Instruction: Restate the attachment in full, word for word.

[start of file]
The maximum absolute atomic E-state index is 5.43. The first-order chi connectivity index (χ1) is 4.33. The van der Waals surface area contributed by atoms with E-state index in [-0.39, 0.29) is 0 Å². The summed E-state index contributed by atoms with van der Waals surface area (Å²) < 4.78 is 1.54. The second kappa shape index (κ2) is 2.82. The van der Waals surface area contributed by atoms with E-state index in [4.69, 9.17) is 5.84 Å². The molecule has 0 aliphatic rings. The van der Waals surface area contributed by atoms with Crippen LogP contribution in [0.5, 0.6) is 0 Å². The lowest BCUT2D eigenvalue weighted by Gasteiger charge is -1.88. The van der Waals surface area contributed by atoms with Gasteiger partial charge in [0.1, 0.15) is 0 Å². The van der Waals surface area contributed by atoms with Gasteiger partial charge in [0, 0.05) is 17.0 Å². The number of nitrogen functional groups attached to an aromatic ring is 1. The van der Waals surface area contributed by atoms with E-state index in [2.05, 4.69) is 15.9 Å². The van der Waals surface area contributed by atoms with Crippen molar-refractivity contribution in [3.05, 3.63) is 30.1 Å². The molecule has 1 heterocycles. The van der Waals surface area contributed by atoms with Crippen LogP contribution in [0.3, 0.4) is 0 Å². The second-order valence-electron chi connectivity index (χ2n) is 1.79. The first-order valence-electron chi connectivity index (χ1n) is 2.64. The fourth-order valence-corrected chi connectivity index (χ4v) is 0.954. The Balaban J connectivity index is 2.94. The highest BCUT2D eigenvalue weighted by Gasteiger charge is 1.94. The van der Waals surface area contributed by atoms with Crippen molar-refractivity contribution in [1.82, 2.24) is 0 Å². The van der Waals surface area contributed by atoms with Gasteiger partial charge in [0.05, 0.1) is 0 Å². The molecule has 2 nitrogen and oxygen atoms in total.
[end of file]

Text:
The maximum absolute atomic E-state index is 5.43. The first-order chi connectivity index (χ1) is 4.33. The van der Waals surface area contributed by atoms with E-state index in [-0.39, 0.29) is 0 Å². The summed E-state index contributed by atoms with van der Waals surface area (Å²) < 4.78 is 1.54. The second kappa shape index (κ2) is 2.82. The van der Waals surface area contributed by atoms with E-state index in [4.69, 9.17) is 5.84 Å². The molecule has 0 aliphatic rings. The van der Waals surface area contributed by atoms with Crippen LogP contribution in [0.5, 0.6) is 0 Å². The lowest BCUT2D eigenvalue weighted by Gasteiger charge is -1.88. The van der Waals surface area contributed by atoms with Gasteiger partial charge in [0.1, 0.15) is 0 Å². The van der Waals surface area contributed by atoms with Gasteiger partial charge in [0, 0.05) is 17.0 Å². The number of nitrogen functional groups attached to an aromatic ring is 1. The van der Waals surface area contributed by atoms with E-state index in [2.05, 4.69) is 15.9 Å². The van der Waals surface area contributed by atoms with Crippen molar-refractivity contribution in [3.05, 3.63) is 30.1 Å². The molecule has 1 heterocycles. The van der Waals surface area contributed by atoms with Crippen LogP contribution in [0.3, 0.4) is 0 Å². The second-order valence-electron chi connectivity index (χ2n) is 1.79. The first-order valence-electron chi connectivity index (χ1n) is 2.64. The fourth-order valence-corrected chi connectivity index (χ4v) is 0.954. The Balaban J connectivity index is 2.94. The highest BCUT2D eigenvalue weighted by Gasteiger charge is 1.94. The van der Waals surface area contributed by atoms with Crippen molar-refractivity contribution in [1.82, 2.24) is 0 Å². The van der Waals surface area contributed by atoms with Gasteiger partial charge in [0.05, 0.1) is 0 Å². The molecule has 2 nitrogen and oxygen atoms in total.